I share in his amazement. Because if you pay attention, it becomes pretty obvious that this is the new normal for non-Christians as well as Christians. Avoid anything that might be perceived as stagnation at all costs. That’s the goal of today’s young people. Keep moving, don’t get married, don’t have kids, do cool stuff for your career, and have a killer Instagram account.

Wouldn’t it be far more counter-cultural if young Christians chose to get married and settle in “ordinary” communities? If we chose to invest in what is most immediate to us for rewards that may never be recognized by outsiders, wouldn’t that fly in the face of the narcissistic spirit of the age? And doesn’t it require just as much faith to maintain a marriage and raise children as it does to start a national campus ministry? People kind of suck at staying married, and they also suck at raising kids. If Christians could do both of those things well, that would be pretty revolutionary.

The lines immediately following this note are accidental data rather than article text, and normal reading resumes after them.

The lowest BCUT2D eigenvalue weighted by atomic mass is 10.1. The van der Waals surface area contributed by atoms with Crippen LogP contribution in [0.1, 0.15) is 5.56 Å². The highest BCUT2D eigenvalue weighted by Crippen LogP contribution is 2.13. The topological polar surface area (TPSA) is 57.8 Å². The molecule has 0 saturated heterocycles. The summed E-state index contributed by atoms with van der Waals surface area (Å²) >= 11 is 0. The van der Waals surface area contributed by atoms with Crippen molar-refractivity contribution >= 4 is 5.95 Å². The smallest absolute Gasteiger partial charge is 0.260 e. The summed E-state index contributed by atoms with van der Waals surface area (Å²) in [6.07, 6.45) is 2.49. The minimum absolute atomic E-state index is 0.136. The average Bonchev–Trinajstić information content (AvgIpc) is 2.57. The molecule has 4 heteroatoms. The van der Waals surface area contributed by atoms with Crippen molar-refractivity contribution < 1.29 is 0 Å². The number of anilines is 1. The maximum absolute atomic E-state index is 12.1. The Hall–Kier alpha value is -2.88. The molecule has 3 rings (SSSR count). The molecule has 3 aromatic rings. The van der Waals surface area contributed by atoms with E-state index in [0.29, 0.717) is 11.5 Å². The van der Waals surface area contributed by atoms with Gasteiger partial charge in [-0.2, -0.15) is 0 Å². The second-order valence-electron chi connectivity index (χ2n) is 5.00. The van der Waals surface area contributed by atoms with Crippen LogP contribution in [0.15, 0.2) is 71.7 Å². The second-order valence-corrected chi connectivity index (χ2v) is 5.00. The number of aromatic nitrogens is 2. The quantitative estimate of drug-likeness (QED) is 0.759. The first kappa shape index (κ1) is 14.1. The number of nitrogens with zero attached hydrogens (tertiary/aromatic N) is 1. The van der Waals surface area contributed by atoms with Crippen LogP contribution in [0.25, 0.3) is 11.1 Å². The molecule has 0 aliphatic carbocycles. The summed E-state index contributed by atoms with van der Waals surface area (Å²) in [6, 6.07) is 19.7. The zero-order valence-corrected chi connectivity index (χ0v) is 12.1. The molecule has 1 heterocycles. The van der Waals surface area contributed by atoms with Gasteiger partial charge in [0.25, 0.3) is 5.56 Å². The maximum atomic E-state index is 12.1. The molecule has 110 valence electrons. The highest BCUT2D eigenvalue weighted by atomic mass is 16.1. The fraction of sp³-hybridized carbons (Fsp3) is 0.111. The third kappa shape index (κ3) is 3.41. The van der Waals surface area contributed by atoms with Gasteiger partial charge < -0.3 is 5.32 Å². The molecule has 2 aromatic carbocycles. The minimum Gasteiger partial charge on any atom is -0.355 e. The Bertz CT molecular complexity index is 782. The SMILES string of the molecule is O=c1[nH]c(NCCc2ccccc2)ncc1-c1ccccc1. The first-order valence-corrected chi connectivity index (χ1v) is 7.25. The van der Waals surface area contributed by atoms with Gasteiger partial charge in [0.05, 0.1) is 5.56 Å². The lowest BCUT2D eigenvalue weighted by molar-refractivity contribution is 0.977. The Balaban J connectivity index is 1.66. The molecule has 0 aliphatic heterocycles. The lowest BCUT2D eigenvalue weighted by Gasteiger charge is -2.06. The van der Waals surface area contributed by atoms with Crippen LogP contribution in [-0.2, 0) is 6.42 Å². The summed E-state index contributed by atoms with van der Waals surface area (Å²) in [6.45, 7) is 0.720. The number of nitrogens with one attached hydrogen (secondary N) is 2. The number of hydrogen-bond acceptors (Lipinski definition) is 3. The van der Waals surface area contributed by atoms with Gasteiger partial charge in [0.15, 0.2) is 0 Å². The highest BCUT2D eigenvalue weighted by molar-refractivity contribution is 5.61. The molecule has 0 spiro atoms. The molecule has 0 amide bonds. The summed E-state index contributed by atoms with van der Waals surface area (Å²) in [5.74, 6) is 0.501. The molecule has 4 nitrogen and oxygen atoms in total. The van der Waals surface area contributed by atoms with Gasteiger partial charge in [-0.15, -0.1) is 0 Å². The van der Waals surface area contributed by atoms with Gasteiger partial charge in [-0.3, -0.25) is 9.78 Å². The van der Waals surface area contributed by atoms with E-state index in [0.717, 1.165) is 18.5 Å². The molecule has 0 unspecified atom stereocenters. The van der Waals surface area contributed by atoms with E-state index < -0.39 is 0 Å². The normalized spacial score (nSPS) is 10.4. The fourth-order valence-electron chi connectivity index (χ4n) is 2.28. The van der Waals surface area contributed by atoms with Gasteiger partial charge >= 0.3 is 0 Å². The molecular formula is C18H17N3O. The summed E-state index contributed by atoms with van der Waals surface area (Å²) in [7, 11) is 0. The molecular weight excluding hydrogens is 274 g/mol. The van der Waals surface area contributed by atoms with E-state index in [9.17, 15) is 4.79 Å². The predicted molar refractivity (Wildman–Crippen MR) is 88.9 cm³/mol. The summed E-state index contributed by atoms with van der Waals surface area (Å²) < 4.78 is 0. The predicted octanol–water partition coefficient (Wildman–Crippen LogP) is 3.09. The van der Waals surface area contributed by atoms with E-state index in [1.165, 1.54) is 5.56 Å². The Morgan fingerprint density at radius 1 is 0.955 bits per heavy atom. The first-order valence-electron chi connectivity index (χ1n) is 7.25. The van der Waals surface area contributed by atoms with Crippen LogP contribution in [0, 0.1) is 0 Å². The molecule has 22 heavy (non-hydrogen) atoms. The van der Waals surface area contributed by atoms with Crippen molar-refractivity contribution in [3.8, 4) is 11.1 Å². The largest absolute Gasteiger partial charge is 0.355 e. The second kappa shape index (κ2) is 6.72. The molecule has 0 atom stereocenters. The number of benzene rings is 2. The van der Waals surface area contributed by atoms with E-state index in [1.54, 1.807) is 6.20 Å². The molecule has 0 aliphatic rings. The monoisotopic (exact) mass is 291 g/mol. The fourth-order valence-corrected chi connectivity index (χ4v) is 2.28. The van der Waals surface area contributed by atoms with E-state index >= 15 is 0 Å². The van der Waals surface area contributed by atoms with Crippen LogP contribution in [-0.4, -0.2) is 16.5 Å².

There is so much pride wrapped up in this evangelical obsession with doing remarkable things, and that’s why it isn’t truly counter-cultural. Christians, first and foremost, need to learn humility before God. We need to recognize that, in the scheme of things, we are dust. And we need to be okay with that. Our lives are a gift from God, and we are to humbly receive them from him as a gift, even if we don’t view them as particularly exciting compared with those of our more “radical” counterparts. We need to be more open to seeing the grace of God manifested in things we consider dull or boring. Because it is there, and you’re not rejecting the grace of God by choosing to live an “ordinary” life.